Visiting ‘Hotel Mumbai’ will leave you breathless

by Joe Jarosz on March 29, 2019

in Blogs,Print Reviews,Reviews

[Rating: Rock Fist Way Up]

As a parent, I’m forced to watch most of my movies at night. That’s usually not that big of a deal, unless I watch something like Hotel Mumbai, a film that kept me up for hours after watching it because of how riveting this story of survival is told.

There’s a saying at the Taj Hotel that the “guest is God.” That was evident in November 2008, when terrorists attacked the hotel, killing 31 people. It’s estimated that 250 people were rescued, and the film shows that number would not have been so high if it weren’t for the bravery of the hotel’s staff.

Among the dedicated hotel staff is renowned chef Hemant Oberoi (Anupam Kher) and a member of his wait staff, Arjun (Dev Patel) who both chose to risk their lives to protect their guests.

This hotel was targeted because of the clientele of its guests. We follow David, Zahra, their newborn and their nanny, Sally (Armie Hammer and Nazanin Boniadi, and Tilda Cobham-Hervey, respectively) as they begin their honeymoon in paradise and watch it end in hell. David and Zahra are at dinner when the terrorist attach begins. Not knowing what is happening with his child, David leaves his wife in order to make sure their newborn is safe.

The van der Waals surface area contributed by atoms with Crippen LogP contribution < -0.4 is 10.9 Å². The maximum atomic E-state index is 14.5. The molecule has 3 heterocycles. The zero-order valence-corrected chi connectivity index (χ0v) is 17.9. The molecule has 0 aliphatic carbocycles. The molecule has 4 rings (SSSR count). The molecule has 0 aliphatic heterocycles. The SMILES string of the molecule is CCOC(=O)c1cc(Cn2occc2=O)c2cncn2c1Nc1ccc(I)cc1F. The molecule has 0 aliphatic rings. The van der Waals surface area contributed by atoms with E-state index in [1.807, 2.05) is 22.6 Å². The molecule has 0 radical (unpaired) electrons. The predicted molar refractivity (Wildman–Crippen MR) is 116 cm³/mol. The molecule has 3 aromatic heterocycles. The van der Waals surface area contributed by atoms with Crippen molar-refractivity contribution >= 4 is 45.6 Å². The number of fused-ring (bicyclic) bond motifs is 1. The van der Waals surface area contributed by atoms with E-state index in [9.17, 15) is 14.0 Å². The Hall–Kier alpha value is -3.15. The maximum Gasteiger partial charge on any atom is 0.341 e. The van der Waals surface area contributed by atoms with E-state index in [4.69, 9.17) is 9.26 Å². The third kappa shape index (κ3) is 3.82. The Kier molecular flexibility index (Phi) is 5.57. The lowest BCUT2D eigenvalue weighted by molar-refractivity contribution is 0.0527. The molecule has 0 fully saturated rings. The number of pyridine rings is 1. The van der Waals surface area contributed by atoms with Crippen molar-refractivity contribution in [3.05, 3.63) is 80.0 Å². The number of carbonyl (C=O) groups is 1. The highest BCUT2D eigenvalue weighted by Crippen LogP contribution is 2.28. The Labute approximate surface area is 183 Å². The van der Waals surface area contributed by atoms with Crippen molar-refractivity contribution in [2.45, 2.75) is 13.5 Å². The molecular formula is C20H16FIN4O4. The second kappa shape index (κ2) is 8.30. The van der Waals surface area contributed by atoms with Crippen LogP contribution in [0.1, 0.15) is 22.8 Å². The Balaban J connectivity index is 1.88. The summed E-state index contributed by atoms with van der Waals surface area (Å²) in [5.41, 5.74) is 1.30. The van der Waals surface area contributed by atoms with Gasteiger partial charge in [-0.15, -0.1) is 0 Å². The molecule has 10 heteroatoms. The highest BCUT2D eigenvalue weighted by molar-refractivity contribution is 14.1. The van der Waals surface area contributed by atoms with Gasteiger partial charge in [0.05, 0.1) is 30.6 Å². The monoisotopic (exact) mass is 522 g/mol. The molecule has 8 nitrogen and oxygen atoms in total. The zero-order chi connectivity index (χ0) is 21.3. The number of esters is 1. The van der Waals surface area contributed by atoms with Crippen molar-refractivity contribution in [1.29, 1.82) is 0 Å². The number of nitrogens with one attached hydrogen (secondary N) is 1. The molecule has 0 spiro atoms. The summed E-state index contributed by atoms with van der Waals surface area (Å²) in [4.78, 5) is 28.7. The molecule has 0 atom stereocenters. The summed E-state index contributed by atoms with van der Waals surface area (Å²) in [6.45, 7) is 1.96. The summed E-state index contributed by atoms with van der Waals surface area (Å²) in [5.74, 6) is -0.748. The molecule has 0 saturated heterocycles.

After killing everyone in the hotel lobby, the terrorists go room to room, floor by floor, shooting and killing guests. I’m going to reference being a parent again real quick because as Sally is protecting the newborn, and hiding with him in the closet, praying he doesn’t start to cry, I was on the edge of my seat, my heart racing, hoping nothing bad would happen to them. Director Anthony Maras was able to create one of the most intense scenes I’ve seen in a movie in the past five years.

Let’s revisit that phrase uttered by the hotel staff for a second. “The guest is God.” The staff of the hotel are all Indian, the guests are people of power and wealth. When we first meet Arjun, he’s getting ready for work in a shack of a home. He would never be able to stay at the hotel. Once the terrorist attacks are underway, some of the guests appear visibly agitated and scared. They don’t know the difference between Arjun’s beliefs and what the terrorists believe, they just see skin color.

While hiding in a secluded area of the hotel, an older white woman asks chef Oberoi if he could get Arjun remove his turban. She doesn’t know the significance behind the turban, just that it reminds her of the bad people. Arjun doesn’t get upset. No, he calmly walks up to the woman and peacefully describes why he wears a turban and the importance of it to his people. But, he says, if she wishes, he’ll remove it. The guest is God and the staff went to go great lengths for them to see that.

Reviewing movies allows me the pleasure of watching all kinds of films and somehow this week, I was able to watch Dev Patel in two different roles, The Wedding Guest being the second film. I’ll admit, neither of these movies would be my first choice if I’m going to the theater. But I’m glad I was able to watch these two movies, especially Hotel Mumbai. The beauty of the Taj Hotel and the bravery of the staff juxtaposed with the horror of the terrorist attack equals an amazing story that needed to be told.

Joe Jarosz is a Midwest boy now living in California.

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